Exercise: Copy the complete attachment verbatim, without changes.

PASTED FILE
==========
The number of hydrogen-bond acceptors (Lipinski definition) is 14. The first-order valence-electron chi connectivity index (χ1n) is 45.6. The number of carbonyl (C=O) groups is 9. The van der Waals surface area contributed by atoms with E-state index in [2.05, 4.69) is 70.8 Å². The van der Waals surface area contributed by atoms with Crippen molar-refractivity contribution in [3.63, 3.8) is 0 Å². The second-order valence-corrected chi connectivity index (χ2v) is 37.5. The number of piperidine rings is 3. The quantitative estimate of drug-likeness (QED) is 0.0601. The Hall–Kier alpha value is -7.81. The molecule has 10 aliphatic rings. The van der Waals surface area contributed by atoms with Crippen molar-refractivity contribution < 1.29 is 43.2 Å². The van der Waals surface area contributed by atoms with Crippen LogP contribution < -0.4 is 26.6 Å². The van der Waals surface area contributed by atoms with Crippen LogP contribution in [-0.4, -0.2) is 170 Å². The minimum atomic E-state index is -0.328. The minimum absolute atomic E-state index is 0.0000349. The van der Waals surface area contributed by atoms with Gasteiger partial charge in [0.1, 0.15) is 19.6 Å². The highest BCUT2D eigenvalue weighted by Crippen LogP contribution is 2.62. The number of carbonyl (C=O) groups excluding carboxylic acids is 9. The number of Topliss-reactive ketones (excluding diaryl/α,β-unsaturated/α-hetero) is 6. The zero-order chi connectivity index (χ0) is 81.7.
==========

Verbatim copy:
The number of hydrogen-bond acceptors (Lipinski definition) is 14. The first-order valence-electron chi connectivity index (χ1n) is 45.6. The number of carbonyl (C=O) groups is 9. The van der Waals surface area contributed by atoms with E-state index in [2.05, 4.69) is 70.8 Å². The van der Waals surface area contributed by atoms with Crippen molar-refractivity contribution in [3.63, 3.8) is 0 Å². The second-order valence-corrected chi connectivity index (χ2v) is 37.5. The number of piperidine rings is 3. The quantitative estimate of drug-likeness (QED) is 0.0601. The Hall–Kier alpha value is -7.81. The molecule has 10 aliphatic rings. The van der Waals surface area contributed by atoms with Crippen molar-refractivity contribution < 1.29 is 43.2 Å². The van der Waals surface area contributed by atoms with Crippen LogP contribution < -0.4 is 26.6 Å². The van der Waals surface area contributed by atoms with Crippen LogP contribution in [-0.4, -0.2) is 170 Å². The minimum atomic E-state index is -0.328. The minimum absolute atomic E-state index is 0.0000349. The van der Waals surface area contributed by atoms with Gasteiger partial charge in [0.1, 0.15) is 19.6 Å². The highest BCUT2D eigenvalue weighted by Crippen LogP contribution is 2.62. The number of carbonyl (C=O) groups excluding carboxylic acids is 9. The number of Topliss-reactive ketones (excluding diaryl/α,β-unsaturated/α-hetero) is 6. The zero-order chi connectivity index (χ0) is 81.7.